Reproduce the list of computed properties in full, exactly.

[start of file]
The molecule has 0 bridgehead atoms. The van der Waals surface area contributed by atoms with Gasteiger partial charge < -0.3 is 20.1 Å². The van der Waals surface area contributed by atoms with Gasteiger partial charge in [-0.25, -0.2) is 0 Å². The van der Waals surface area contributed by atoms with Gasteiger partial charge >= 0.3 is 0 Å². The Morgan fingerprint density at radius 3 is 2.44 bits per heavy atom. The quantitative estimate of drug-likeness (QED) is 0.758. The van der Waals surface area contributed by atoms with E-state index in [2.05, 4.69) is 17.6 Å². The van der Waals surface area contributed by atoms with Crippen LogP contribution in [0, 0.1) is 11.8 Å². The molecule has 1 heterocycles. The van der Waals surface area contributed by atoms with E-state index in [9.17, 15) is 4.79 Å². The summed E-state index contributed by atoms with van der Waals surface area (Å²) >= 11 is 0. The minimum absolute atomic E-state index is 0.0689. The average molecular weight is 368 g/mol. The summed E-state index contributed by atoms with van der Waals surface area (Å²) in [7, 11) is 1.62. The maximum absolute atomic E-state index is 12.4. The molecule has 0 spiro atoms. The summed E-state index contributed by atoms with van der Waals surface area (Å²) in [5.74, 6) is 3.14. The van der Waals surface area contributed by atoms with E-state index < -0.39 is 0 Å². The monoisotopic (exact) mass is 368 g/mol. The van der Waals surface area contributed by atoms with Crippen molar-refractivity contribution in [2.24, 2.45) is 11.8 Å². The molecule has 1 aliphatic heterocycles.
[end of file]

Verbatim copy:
The molecule has 0 bridgehead atoms. The van der Waals surface area contributed by atoms with Gasteiger partial charge < -0.3 is 20.1 Å². The van der Waals surface area contributed by atoms with Gasteiger partial charge in [-0.25, -0.2) is 0 Å². The van der Waals surface area contributed by atoms with Gasteiger partial charge >= 0.3 is 0 Å². The Morgan fingerprint density at radius 3 is 2.44 bits per heavy atom. The quantitative estimate of drug-likeness (QED) is 0.758. The van der Waals surface area contributed by atoms with E-state index in [2.05, 4.69) is 17.6 Å². The van der Waals surface area contributed by atoms with Crippen LogP contribution in [0, 0.1) is 11.8 Å². The molecule has 1 heterocycles. The van der Waals surface area contributed by atoms with E-state index in [9.17, 15) is 4.79 Å². The summed E-state index contributed by atoms with van der Waals surface area (Å²) >= 11 is 0. The minimum absolute atomic E-state index is 0.0689. The average molecular weight is 368 g/mol. The summed E-state index contributed by atoms with van der Waals surface area (Å²) in [7, 11) is 1.62. The maximum absolute atomic E-state index is 12.4. The molecule has 0 spiro atoms. The summed E-state index contributed by atoms with van der Waals surface area (Å²) in [5.74, 6) is 3.14. The van der Waals surface area contributed by atoms with E-state index < -0.39 is 0 Å². The monoisotopic (exact) mass is 368 g/mol. The van der Waals surface area contributed by atoms with Crippen molar-refractivity contribution in [2.24, 2.45) is 11.8 Å². The molecule has 1 aliphatic heterocycles.